According to one source, the custom of playing dreidel relates to the time of the Maccabees. It is said that in an effort to circumvent the Greek decree against studying Torah, children studying with their teacher would have a dreidel handy to start playing in case the Greeks came upon them while they were studying Torah. They would say that they were not studying but just playing dreidel. In commemoration of this element of the Chanukah miracle, the dreidel game was adopted as a custom (Rabbi A. Hirschovitz, Minhagei Yeshurun (1890), no. 19, sec. 4).

[...]

Playing the dreidel is clearly not obligatory. Nonetheless [...] a number of prominent authorities give it the respect of a full Minhag Yisrael.

Regarding Nes Gadol Haya Sham, Wikipedia brings some theories building on the totum you bring in your question

Adapted to the Hebrew alphabet when Jews adopted the game, these letters were replaced by shin (=shtel arayn (put in); nun (= nit (not, i.e., nothing); gimel, representing gants (whole/everything); and he (=halb (half)). The letters served as a means to recalling the rules of the game.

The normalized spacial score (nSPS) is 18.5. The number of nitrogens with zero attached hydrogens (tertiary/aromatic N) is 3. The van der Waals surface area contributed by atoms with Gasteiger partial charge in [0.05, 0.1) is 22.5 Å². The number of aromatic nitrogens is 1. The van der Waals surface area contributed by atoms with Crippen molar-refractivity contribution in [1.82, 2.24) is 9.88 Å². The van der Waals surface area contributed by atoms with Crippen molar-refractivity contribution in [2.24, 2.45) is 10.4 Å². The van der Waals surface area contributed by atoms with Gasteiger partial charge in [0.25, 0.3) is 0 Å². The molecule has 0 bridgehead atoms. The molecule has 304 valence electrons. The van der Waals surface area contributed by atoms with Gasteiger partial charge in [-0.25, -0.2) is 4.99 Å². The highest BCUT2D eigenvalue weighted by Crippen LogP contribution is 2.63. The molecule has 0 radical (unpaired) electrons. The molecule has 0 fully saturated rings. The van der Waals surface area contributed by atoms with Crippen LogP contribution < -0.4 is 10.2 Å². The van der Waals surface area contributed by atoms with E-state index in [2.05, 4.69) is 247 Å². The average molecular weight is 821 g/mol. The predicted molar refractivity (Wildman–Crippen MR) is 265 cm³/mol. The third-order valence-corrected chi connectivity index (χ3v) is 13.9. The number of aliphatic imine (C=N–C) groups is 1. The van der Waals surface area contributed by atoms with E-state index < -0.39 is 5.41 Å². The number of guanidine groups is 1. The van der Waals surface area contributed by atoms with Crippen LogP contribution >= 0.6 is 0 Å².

This theory states that when the game spread to Jewish communities unfamiliar with Yiddish, the denotations of the Hebrew letters were not understood. As a result, there arose Jewish traditions to explain their assumed meaning. However, in Judaism there are often multiple explanations developed for words. Some claimed the 4 letters cyphered Babylon, Persia, Greece and the Roman Empire, the four ancient empires that tried to destroy Israel; a gematriya reading yielded the number 358, identical to the value of the 4 letters used for Moshiach (Messiah). A third popular conjecture had it that the letters abbreviated the words nes gadol haya sham (a great miracle happened there), an idea that became attached to dreidels when the game entered into Hanukkah festivities.

Despite this different explanations have been offered on the significance of the dreidel on Chanuka, e.g.,